On Thursday, a twin-fuselage jet was prepared to carry a Virgin Galactic rocket plane, named VSS Unity, with a three-man crew from Italy into the sky of New Mexico for a high-altitude launch. The crew consisted of two Italian air force colonels and an aerospace engineer from the National Research Council of Italy, who joined their Virgin Galactic instructor and the spaceplane’s two pilots. The flight was expected to take them about 50 miles (80 km) above the desert floor.
This launch marked a significant moment for Virgin Galactic as it inaugurated commercial service, offering space tourism experiences to paying customers. Richard Branson founded the company in 2004. Virgin Galactic, like few others, is catering to wealthy individuals for the opportunity to experience supersonic rocket speed, microgravity, and the Earth’s curvature from space.
While this flight was primarily seen as a scientific mission, with the Italian crew collecting biometric data, measuring cognitive performance, and studying liquid and solid mixing in microgravity conditions, it also served as part of the astronaut training for Italian Air Force Colonel Walter Villadei, who was designated as the commander. The crew was rounded out by Air Force Lieutenant Colonel Angelo Landolfi, a physician and flight surgeon, and Pantaleone Carlucci, a research council member acting as the flight engineer and payload specialist. They were joined by Colin Bennett, Virgin Galactic’s lead “astronaut instructor,” and Unity’s two pilots, Michael Masucci and Nicola Pecile.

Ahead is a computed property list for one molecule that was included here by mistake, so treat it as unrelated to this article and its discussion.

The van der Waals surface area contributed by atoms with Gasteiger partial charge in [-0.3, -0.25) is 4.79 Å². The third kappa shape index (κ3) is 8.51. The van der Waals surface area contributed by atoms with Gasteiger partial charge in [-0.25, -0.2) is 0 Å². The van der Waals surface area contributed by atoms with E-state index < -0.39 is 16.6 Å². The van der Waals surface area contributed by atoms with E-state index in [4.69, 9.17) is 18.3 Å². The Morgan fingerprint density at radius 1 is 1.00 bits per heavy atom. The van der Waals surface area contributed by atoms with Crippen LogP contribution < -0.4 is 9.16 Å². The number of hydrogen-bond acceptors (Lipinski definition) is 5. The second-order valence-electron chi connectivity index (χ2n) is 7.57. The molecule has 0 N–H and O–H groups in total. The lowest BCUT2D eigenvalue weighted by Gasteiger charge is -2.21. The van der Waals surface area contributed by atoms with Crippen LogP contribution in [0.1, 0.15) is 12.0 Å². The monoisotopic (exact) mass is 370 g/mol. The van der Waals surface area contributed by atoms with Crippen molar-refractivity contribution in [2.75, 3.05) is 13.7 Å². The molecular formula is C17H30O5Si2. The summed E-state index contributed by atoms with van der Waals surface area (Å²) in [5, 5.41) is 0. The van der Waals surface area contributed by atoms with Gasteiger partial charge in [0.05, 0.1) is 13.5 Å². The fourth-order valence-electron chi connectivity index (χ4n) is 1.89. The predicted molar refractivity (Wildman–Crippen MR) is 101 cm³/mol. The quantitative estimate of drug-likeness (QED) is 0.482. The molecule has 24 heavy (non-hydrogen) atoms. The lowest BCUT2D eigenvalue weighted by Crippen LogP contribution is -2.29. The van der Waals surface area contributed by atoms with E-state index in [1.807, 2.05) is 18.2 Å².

The flight was expected to last 90 minutes, with the passengers experiencing a few minutes of weightlessness and witnessing the curvature of the planet. Virgin Galactic had sold approximately 800 tickets for its commercial flights, and they planned to launch their next scheduled commercial space flight, Galactic 02, in August. The company aimed to roll out monthly flights to space following that launch.
Virgin Galactic faced setbacks during its development, including a fatal accident in 2014 when a spaceplane on a test flight broke apart midair. However, the company continued to pursue its goals in the suborbital space tourism sector, competing with Jeff Bezos’s Blue Origin. Blue Origin had sent 32 people into space but had its rocket grounded after an accident in September 2022. The company announced its intention to resume spaceflight soon.
The scheduled launch came shortly after Virgin Orbit, another company associated with Richard Branson, announced the cessation of operations following a mission failure in the United Kingdom. In January, Virgin Orbit attempted to complete the first satellite launch from UK soil but encountered a failure, causing the payload to be lost in the ocean.